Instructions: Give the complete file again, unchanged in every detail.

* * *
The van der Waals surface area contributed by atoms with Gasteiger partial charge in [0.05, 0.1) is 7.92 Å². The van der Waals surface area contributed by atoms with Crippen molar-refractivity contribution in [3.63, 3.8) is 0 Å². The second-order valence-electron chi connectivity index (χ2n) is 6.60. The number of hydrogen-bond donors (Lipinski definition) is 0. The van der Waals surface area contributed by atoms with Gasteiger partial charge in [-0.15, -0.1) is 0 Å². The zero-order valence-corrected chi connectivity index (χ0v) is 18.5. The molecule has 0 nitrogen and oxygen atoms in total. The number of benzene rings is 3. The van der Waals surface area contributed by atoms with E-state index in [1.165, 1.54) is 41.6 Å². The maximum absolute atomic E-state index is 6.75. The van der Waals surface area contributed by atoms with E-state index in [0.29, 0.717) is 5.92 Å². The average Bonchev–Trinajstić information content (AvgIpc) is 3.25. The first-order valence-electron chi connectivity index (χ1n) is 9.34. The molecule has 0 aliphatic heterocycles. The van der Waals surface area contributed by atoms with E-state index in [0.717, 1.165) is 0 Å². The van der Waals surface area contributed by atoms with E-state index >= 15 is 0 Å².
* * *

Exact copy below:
The van der Waals surface area contributed by atoms with Gasteiger partial charge in [0.05, 0.1) is 7.92 Å². The van der Waals surface area contributed by atoms with Crippen molar-refractivity contribution in [3.63, 3.8) is 0 Å². The second-order valence-electron chi connectivity index (χ2n) is 6.60. The number of hydrogen-bond donors (Lipinski definition) is 0. The van der Waals surface area contributed by atoms with Gasteiger partial charge in [-0.15, -0.1) is 0 Å². The zero-order valence-corrected chi connectivity index (χ0v) is 18.5. The molecule has 0 nitrogen and oxygen atoms in total. The number of benzene rings is 3. The van der Waals surface area contributed by atoms with E-state index in [1.165, 1.54) is 41.6 Å². The maximum absolute atomic E-state index is 6.75. The van der Waals surface area contributed by atoms with E-state index in [0.29, 0.717) is 5.92 Å². The average Bonchev–Trinajstić information content (AvgIpc) is 3.25. The first-order valence-electron chi connectivity index (χ1n) is 9.34. The molecule has 0 aliphatic heterocycles. The van der Waals surface area contributed by atoms with E-state index in [0.717, 1.165) is 0 Å². The van der Waals surface area contributed by atoms with E-state index >= 15 is 0 Å².